Over 100 years later, the Roman historian Dio Cassius wrote the only account of the crossing in his Roman History, and this has led to some confusion. There is a clear port of departure, the port of Gesoriacum (Boulogne-sur-Mer). Cassius writes that the invasion set sail in three separate divisions but he failed to state precisely the sites of the landings.
All available evidence points to the landing sites being as follows:
The main landing point was Richborough; the 9th Legion Hispana and 14th Legion Gemina Martia Victrix landed here, with Plautius in command.
Lympne was the destination for the second division, the Legion II Augusta, with Vespasian in command.
Dover was the final landing point, for the 20th Legion Valeria Victrix, the commander of which was not recorded.
All three landing sites are in Kent.
There is some evidence that there may have been a landing at Chichester5 and Bosham Harbour (Noviomagus); a distribution and supply depot was established here but this is likely to have been after the landings at Richborough.
First Stage - The Southeast: 43 AD
After the landing, a major supply and distribution depot was established at Richborough.
The Emperor Claudius appointed the general Aulus Plautius to be the first Governor of Britain. He ruled from 43 to 47 AD and during his governorship, continued the expansion of Roman rule.
The first area that was consolidated was inhabited by the Cantium tribe in Kent and parts of Sussex, with no king recorded for the area. Of the 27 forts built during this period, only one, Richborough itself, was in Kent leading to the conclusion that the area was easily annexed.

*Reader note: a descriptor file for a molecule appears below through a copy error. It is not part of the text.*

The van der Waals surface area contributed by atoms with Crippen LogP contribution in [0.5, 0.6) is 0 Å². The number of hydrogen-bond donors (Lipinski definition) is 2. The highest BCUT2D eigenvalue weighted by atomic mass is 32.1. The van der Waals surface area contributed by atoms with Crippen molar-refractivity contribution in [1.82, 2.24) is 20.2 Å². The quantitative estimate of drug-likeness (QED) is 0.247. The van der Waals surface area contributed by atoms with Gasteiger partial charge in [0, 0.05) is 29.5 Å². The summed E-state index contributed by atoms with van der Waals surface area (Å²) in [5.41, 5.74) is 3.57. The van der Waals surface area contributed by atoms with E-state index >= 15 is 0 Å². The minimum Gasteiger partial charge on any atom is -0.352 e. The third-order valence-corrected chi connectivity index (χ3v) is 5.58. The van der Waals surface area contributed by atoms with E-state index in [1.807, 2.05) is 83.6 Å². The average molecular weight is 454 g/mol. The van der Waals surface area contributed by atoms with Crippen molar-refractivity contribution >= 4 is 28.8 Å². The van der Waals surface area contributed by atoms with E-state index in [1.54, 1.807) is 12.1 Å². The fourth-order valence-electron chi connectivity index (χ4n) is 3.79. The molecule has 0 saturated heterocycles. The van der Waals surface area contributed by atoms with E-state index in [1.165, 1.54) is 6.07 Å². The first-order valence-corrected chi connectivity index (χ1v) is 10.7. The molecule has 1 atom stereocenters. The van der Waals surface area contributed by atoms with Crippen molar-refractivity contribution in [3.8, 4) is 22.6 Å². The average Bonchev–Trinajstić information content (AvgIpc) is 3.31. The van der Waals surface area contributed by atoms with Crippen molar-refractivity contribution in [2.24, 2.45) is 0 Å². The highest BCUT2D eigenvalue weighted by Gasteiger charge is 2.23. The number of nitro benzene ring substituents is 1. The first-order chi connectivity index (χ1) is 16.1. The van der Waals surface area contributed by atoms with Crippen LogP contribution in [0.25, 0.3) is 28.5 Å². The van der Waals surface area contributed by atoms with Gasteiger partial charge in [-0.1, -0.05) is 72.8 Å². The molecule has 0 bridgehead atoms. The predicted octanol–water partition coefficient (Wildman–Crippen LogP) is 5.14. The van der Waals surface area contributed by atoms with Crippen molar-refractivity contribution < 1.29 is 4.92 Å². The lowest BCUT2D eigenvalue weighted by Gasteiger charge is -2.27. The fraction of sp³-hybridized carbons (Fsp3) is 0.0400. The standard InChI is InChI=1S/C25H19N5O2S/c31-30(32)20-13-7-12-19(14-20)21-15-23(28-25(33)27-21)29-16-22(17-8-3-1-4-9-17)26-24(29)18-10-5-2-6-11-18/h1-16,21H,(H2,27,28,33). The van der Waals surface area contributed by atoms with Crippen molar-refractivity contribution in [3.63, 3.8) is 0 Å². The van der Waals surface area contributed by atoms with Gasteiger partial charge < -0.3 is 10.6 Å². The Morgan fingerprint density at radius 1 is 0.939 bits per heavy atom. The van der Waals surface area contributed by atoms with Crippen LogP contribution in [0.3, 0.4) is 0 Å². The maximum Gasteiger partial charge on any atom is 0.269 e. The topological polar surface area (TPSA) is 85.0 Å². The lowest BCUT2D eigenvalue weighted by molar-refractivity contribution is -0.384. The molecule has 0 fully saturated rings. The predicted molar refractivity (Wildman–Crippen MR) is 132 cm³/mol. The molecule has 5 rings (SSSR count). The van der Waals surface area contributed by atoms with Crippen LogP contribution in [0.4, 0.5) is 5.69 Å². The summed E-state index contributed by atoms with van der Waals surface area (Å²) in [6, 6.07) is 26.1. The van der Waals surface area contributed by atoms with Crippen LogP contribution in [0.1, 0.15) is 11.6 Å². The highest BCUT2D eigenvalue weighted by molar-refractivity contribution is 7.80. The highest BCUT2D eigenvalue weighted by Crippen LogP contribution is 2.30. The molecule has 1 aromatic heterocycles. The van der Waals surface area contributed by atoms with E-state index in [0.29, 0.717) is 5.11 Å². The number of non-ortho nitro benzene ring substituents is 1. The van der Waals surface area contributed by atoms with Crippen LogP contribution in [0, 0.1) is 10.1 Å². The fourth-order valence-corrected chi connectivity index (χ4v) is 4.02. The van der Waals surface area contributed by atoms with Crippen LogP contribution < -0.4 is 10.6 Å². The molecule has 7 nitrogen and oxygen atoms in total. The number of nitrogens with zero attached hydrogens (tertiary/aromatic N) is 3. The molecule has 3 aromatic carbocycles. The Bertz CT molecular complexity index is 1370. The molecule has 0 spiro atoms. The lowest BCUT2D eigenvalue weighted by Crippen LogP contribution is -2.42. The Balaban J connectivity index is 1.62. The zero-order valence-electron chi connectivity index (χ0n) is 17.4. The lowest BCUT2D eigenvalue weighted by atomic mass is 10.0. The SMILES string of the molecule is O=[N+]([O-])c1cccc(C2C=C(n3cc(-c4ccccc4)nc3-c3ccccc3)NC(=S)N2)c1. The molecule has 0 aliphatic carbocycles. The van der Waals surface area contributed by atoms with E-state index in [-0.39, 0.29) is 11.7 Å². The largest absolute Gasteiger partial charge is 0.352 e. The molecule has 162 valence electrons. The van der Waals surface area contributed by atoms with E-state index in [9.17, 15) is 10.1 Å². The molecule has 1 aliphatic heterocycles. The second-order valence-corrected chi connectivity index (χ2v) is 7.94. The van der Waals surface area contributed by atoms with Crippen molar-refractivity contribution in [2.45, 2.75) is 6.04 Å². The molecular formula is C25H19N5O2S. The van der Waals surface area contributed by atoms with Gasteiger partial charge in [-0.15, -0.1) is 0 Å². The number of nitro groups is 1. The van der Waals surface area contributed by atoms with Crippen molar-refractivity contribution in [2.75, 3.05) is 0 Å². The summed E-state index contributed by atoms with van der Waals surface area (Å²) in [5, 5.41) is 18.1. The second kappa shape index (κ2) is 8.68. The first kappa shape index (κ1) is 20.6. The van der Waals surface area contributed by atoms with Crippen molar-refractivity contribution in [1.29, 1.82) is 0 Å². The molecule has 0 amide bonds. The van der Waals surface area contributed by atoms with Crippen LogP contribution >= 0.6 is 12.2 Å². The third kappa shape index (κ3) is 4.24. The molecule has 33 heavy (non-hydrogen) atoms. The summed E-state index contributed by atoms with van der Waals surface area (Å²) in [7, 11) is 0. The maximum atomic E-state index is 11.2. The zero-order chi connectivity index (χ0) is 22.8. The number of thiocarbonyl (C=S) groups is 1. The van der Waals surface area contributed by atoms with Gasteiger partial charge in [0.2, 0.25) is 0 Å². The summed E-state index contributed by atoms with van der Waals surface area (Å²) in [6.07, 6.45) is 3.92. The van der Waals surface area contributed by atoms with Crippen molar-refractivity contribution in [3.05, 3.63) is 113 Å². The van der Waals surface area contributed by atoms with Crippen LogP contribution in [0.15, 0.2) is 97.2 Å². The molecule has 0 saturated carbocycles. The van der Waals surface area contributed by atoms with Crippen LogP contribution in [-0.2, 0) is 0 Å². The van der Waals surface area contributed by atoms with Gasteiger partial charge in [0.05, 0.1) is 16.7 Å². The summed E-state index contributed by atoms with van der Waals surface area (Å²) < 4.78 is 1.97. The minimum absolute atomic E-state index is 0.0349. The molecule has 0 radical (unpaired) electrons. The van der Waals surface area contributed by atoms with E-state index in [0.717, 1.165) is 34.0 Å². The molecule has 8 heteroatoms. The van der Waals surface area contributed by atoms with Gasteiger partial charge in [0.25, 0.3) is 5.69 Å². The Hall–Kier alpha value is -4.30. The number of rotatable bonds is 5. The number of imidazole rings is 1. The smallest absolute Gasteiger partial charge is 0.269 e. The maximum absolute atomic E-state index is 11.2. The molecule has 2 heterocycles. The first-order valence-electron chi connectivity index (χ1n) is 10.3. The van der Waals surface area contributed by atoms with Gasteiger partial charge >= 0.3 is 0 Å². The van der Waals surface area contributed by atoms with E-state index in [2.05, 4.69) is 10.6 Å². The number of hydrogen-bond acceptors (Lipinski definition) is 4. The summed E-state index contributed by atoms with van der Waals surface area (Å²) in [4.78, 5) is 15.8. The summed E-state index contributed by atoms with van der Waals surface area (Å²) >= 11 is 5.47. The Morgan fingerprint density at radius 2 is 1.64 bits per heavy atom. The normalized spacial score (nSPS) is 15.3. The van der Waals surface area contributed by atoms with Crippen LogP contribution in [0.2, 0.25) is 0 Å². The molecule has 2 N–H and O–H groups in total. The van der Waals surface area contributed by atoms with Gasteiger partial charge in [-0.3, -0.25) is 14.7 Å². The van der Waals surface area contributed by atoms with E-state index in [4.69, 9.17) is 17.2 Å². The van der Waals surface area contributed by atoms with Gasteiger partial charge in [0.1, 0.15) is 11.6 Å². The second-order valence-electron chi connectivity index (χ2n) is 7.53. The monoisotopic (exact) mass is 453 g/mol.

The legions then moved west into the area inhabited by the Atrebates, Hampshire, Surrey and Sussex, that had been previously ruled over by Verica. The palace at Fishbourne (near Chichester) is thought to have been a reward to Verica for supporting the Romans during the invasion. It is not surprising that some of the British leaders supported the Romans; they knew what would happen to them if they lost the struggle.
The final stage of this expansion was north and east into the area inhabited by the Trinovantes, Essex and parts of Suffolk, previously ruled over by King Cunobelinus6.
Second Stage - Expansion: 44-47 AD
All four legions, the 9th, 20th, 14th and 2nd, were active during this stage of expansion.
The expansion started in a northeast direction into the lands occupied by the Catuvellauni. This included Hertfordshire, Bedfordshire, Buckinghamshire, Cambridgeshire, Oxfordshire, Northamptonshire and parts of Essex, previously ruled over by King Cunobelinus, but at the time of the invasion there was a power struggle between his successors. The tribe's lands were pacified or annexed by operations of the 14th and 20th Legions in 44-46 AD. The tribal capital Camulodunum (Colchester) fell during the brief campaign7 of the Emperor Claudius8. The last leader of the Catuvellauni was Caractacus. His people were defeated and his lands conquered by the Romans, but he himself fled and lived to fight the Romans another day.
The 14th Legion then turned west towards the territory of the Dobunni, who occupied Avon and part of Gloucestershire - no king is recorded. The tribe's lands were pacified and annexed by 46 AD.
In 46 AD, the 2nd Legion moved west into the lands of the Durotriges, Devon and parts of Dorset and Somerset. Again, no king is recorded. By 47 AD, the eastern part of the territory, Dorset and Somerset, were fully under Roman control, leaving the tribe holding Devon. There were forts built by the 2nd Legion in Chichester, Fishbourne and Warnborough.
While the 2nd Legion were busy in the west, the 14th Legion advanced north into the territory of the Corieltauvi - occupying Lincolnshire, Leicestershire, Rutland, Nottinghamshire, Derbyshire and Northamptonshire. Caractacus of the Catuvellauni had fled to here and was now leading the resistance against the Romans. The tribe's lands in Northamptonshire, Rutland and Leicestershire fell under Roman control in the years 46-47 AD, leaving the tribe holding Lincolnshire, Nottinghamshire and Derbyshire.
Third Stage - Southern England and Wales: 47-61 AD
The legions involved in this stage were the 14th, 20th and 9th, while the 2nd Legion consolidated Rome's power in the west.
In 47 AD, Emperor Claudius appointed a new Governor, Publius Ostorius Scapula. He ruled until 52 AD.